Pick-It-Up!

2016-03-13 08:49

There are a number of ways to tell that Pikitup is once again on strike. The easiest being that for the last week no one would have rung your door bell to ask for a bribe or “encouragement” to do what it is that they are already paid to do. Which is to remove the voluptuous dustbins that have been dragged on to the pavement in anticipation of collection. One might be naïve enough to assume that the fact the bins have been neglected (again) by Pikitup would be sign enough, but given the complexities of this relationship, that is hardly reason enough to assume anything.

It’s much like being married. As many guys will testify, the intricacies required to comprehend the cause of an icy demeanor emanating from one’s spouse lie way beyond the working of the average male’s mind. And acceptance of this knowledge will lead to a much happier and less perplexing relationship all round. So too when we were boycotted by Pikitiup for a number of weeks, no amount of guessing would solve the riddle. In that case, and perhaps like in a marriage, a little “Xmas box” did wonders, and lo and behold we were back to business as usual – whatever that means with Pikitup. Or marriage.

Even when they are not on strike (I believe that it does happen from time to time) the stars need to fully align for all one's bins to be collected. Because Pikitup demands perfection. And they hold their customers to a standard to which they no doubt hold themselves. Bins need to be regulation ones. And an unfortunate uptick in the production of weekly household waste means additional bins need to be obtained from somewhere in a transaction so complex that only a senior partner at an internationally affiliated law firm could facilitate it. I have had simpler transactions forward trading physical commodities without the backing of a terminal market (pretty complicated stuff) that required less head scratching. And all this to have our rubbish removed. One of the very few services that we still rely on our municipality to provide.

Of course there is a business opportunity in all this. The dilapidated healthcare system gave us magnificent private medical care, the courier companies flourish on the back of a pathetic and non existent post office, private education has become the norm because of a failed education system and privately owned security firms keep us safe when the police cannot. Our backyards house generators for when Eskom lets us down and the borehole drillers and water diviners circle our suburbs looking to provide an alternative to Rand Water.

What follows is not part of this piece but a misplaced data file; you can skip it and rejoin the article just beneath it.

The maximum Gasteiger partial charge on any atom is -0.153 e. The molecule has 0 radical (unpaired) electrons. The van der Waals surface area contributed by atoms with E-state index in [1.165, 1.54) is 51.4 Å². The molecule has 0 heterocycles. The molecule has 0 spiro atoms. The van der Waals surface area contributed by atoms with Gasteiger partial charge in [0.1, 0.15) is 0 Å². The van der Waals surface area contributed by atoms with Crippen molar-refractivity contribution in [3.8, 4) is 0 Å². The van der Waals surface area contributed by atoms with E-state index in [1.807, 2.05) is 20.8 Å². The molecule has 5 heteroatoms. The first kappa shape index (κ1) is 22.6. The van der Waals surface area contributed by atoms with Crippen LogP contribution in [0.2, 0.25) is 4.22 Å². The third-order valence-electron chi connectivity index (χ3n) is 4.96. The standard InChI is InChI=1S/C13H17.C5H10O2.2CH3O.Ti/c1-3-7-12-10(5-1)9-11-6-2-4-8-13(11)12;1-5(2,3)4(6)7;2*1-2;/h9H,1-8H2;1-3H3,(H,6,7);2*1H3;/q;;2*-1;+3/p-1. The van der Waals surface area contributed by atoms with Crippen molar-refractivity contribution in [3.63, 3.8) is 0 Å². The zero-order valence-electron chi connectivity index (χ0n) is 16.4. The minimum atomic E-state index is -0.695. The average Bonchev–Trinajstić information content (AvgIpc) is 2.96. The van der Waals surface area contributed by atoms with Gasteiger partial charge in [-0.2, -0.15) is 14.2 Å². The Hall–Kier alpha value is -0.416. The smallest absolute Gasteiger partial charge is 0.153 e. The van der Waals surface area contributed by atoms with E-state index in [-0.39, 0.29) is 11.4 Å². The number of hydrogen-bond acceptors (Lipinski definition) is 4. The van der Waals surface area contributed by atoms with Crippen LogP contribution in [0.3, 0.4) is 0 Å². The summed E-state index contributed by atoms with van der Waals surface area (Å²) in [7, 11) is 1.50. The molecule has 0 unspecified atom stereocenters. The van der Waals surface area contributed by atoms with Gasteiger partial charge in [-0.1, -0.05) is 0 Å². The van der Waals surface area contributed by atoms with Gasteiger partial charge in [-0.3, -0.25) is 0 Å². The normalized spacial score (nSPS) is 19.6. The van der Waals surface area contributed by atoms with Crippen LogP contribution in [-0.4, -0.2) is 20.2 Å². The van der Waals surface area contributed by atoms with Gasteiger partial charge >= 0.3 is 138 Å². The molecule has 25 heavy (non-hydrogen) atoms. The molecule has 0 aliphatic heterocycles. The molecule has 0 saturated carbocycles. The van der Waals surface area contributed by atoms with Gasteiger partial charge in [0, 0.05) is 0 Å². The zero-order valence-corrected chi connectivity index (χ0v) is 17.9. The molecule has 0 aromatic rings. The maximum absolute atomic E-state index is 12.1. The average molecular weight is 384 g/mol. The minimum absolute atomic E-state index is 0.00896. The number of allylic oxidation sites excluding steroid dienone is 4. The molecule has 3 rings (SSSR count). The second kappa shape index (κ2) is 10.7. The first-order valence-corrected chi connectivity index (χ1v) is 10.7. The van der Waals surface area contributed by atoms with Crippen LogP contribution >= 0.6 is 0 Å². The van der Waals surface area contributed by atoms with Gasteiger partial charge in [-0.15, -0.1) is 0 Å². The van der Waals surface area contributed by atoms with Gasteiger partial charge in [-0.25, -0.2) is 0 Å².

More and more South Africans rely on less and less. They have looked to the private sector to provide the services that they already pay for.

I have long contemplated placing a border control at the end of my driveway and declaring independence from South Africa. I even contemplated franchising the customs section to the Discovery Channel for our own reality show version of " Border Security" but was curtailed by the fact that I have until now relied on Pikitup to clear the rubbish. It didn’t seem fair to expect another country to provide this service. But as they are either on strike or not collecting the garbage because of “rule 4b”, this is no longer a consideration. And I might well go ahead.

The Pikitup situation is very clearly a metaphor for service delivery in South Africa. Simply put, it’s a mess. It’s yet another service that South Africans will no doubt be forced, out of necessity to provide themselves, even though they already pay for it. Honestly, it’s a load of rubbish.

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